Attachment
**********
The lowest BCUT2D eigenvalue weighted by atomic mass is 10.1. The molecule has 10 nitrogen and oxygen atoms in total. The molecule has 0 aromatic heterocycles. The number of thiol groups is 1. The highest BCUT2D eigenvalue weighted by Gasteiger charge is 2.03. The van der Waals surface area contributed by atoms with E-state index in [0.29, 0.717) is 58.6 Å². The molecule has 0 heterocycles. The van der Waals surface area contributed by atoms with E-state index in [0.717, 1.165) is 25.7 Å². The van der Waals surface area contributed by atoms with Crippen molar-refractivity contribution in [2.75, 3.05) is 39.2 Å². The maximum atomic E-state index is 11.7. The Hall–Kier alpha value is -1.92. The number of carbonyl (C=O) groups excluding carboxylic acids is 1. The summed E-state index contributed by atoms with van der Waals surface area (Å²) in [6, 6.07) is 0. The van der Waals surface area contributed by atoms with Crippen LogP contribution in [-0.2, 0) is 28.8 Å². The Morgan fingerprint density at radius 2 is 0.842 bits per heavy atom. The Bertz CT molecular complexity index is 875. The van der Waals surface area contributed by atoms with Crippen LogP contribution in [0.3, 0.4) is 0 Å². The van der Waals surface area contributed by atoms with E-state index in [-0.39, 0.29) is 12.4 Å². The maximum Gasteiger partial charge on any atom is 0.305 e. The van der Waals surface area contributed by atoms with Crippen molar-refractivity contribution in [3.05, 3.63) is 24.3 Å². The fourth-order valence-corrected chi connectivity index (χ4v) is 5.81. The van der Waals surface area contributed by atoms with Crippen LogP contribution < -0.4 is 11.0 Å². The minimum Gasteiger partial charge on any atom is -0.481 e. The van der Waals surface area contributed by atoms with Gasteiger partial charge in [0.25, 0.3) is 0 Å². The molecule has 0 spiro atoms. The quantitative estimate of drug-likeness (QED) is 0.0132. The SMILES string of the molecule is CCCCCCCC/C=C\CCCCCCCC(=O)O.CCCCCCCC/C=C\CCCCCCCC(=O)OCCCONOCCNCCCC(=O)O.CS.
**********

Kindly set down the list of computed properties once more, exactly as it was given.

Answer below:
The lowest BCUT2D eigenvalue weighted by atomic mass is 10.1. The molecule has 10 nitrogen and oxygen atoms in total. The molecule has 0 aromatic heterocycles. The number of thiol groups is 1. The highest BCUT2D eigenvalue weighted by Gasteiger charge is 2.03. The van der Waals surface area contributed by atoms with E-state index in [0.29, 0.717) is 58.6 Å². The molecule has 0 heterocycles. The van der Waals surface area contributed by atoms with E-state index in [0.717, 1.165) is 25.7 Å². The van der Waals surface area contributed by atoms with Crippen molar-refractivity contribution in [2.75, 3.05) is 39.2 Å². The maximum atomic E-state index is 11.7. The Hall–Kier alpha value is -1.92. The number of carbonyl (C=O) groups excluding carboxylic acids is 1. The summed E-state index contributed by atoms with van der Waals surface area (Å²) in [6, 6.07) is 0. The van der Waals surface area contributed by atoms with Crippen LogP contribution in [-0.2, 0) is 28.8 Å². The Morgan fingerprint density at radius 2 is 0.842 bits per heavy atom. The Bertz CT molecular complexity index is 875. The van der Waals surface area contributed by atoms with Crippen LogP contribution in [0.3, 0.4) is 0 Å². The van der Waals surface area contributed by atoms with E-state index in [-0.39, 0.29) is 12.4 Å². The maximum Gasteiger partial charge on any atom is 0.305 e. The van der Waals surface area contributed by atoms with Crippen molar-refractivity contribution in [3.05, 3.63) is 24.3 Å². The fourth-order valence-corrected chi connectivity index (χ4v) is 5.81. The van der Waals surface area contributed by atoms with Crippen LogP contribution < -0.4 is 11.0 Å². The minimum Gasteiger partial charge on any atom is -0.481 e. The van der Waals surface area contributed by atoms with Gasteiger partial charge in [0.25, 0.3) is 0 Å². The molecule has 0 spiro atoms. The quantitative estimate of drug-likeness (QED) is 0.0132. The SMILES string of the molecule is CCCCCCCC/C=C\CCCCCCCC(=O)O.CCCCCCCC/C=C\CCCCCCCC(=O)OCCCONOCCNCCCC(=O)O.CS.